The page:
Apple’s request for injunction against Samsung rejected

Apple’s request for injunction against Samsung rejected

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On December 17, 2012, a US judge denied Apple Inc’s request for a permanent injunction against South Korean company Samsung’s smartphones. The recent move has deprived the US giant of key leverage in the mobile patent dispute battle that the two companies face.

In the month of August 2012, Apple was awarded damages worth $1.05 billion after a US jury found that Samsung had copied some critical features of the iPhone and iPad. Samsung products run on the Android operating system, which has been developed by Google.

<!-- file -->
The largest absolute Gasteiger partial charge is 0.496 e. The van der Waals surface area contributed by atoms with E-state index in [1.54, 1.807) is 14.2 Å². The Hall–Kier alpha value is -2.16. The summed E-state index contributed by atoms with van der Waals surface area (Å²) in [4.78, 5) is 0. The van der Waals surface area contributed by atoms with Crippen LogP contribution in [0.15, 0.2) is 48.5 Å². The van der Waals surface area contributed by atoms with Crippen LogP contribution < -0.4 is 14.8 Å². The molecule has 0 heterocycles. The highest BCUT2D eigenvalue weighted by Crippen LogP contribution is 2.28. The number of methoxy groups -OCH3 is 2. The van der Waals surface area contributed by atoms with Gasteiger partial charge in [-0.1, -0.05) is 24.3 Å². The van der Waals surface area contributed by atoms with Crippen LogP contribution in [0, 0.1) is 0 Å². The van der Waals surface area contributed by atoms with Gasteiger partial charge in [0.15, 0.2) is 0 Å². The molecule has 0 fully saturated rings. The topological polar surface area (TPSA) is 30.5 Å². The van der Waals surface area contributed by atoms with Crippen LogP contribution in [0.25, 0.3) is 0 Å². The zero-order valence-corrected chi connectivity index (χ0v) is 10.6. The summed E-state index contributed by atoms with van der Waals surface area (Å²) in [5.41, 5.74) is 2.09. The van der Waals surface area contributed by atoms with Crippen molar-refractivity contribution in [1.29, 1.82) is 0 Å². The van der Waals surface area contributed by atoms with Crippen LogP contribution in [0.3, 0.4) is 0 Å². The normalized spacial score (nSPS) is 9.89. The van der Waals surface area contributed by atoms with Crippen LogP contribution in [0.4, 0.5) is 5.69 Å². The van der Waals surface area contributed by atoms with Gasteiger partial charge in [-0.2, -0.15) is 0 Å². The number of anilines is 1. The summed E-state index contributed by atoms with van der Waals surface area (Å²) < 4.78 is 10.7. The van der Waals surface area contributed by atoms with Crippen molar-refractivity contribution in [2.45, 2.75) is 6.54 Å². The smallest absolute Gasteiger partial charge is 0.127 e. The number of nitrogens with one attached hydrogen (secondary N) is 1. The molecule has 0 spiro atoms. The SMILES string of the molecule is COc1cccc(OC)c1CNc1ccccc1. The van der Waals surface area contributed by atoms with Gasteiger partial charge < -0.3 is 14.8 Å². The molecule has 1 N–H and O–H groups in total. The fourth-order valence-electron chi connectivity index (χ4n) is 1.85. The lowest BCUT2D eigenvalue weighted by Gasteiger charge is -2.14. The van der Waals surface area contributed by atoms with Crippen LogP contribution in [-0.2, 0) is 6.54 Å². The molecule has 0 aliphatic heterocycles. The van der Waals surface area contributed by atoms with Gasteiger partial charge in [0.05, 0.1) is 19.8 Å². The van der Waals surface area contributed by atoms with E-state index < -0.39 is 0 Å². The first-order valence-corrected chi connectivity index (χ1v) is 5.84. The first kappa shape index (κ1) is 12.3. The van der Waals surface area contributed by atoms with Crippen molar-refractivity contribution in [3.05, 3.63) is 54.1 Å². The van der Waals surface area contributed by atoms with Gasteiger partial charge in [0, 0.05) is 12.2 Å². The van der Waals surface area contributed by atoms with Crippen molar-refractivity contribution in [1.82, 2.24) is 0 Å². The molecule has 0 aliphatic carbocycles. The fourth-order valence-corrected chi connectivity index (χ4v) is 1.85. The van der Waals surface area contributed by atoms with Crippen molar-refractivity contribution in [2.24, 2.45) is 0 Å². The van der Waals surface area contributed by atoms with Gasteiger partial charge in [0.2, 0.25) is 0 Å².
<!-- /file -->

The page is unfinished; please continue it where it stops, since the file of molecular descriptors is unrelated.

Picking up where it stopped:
After the verdict from the jury, a permanent sales ban was demanded by Apple against 26 Samsung smartphones. Most of the smartphones are of the older models and through the injunction it could potentially be extended to the newer Galaxy Products. The demand was directed by Apple towards the US District judge Lucy Koh in San Jose.

However, in a later order it was found that Apple did not have ample evidence to show that the patented features drove consumer demand for the entire iPhone. Koh wrote, “The phones at issue in this case contain a broad range of features, only a small fraction of which are covered by Apple’s patents”. Koh added that Apple has some interest to retain some features as exclusive to Apple, but that does not mean that the entire product must be banned forever from the market.